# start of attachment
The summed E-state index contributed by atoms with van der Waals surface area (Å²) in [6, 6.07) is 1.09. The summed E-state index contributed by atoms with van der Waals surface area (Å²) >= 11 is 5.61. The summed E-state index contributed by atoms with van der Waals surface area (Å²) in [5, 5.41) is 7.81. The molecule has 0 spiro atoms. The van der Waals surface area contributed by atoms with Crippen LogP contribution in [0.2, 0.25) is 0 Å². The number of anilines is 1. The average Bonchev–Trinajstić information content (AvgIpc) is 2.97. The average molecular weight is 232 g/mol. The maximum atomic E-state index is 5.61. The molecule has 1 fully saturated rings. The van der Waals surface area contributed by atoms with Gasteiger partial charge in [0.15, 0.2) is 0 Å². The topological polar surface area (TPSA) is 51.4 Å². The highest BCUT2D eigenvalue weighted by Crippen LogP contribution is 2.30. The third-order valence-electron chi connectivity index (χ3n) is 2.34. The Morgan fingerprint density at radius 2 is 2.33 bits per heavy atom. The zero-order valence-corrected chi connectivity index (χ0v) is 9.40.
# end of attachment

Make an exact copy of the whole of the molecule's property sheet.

The summed E-state index contributed by atoms with van der Waals surface area (Å²) in [6, 6.07) is 1.09. The summed E-state index contributed by atoms with van der Waals surface area (Å²) >= 11 is 5.61. The summed E-state index contributed by atoms with van der Waals surface area (Å²) in [5, 5.41) is 7.81. The molecule has 0 spiro atoms. The van der Waals surface area contributed by atoms with Crippen LogP contribution in [0.2, 0.25) is 0 Å². The number of anilines is 1. The average Bonchev–Trinajstić information content (AvgIpc) is 2.97. The average molecular weight is 232 g/mol. The maximum atomic E-state index is 5.61. The molecule has 1 fully saturated rings. The van der Waals surface area contributed by atoms with Gasteiger partial charge in [0.15, 0.2) is 0 Å². The topological polar surface area (TPSA) is 51.4 Å². The highest BCUT2D eigenvalue weighted by Crippen LogP contribution is 2.30. The third-order valence-electron chi connectivity index (χ3n) is 2.34. The Morgan fingerprint density at radius 2 is 2.33 bits per heavy atom. The zero-order valence-corrected chi connectivity index (χ0v) is 9.40.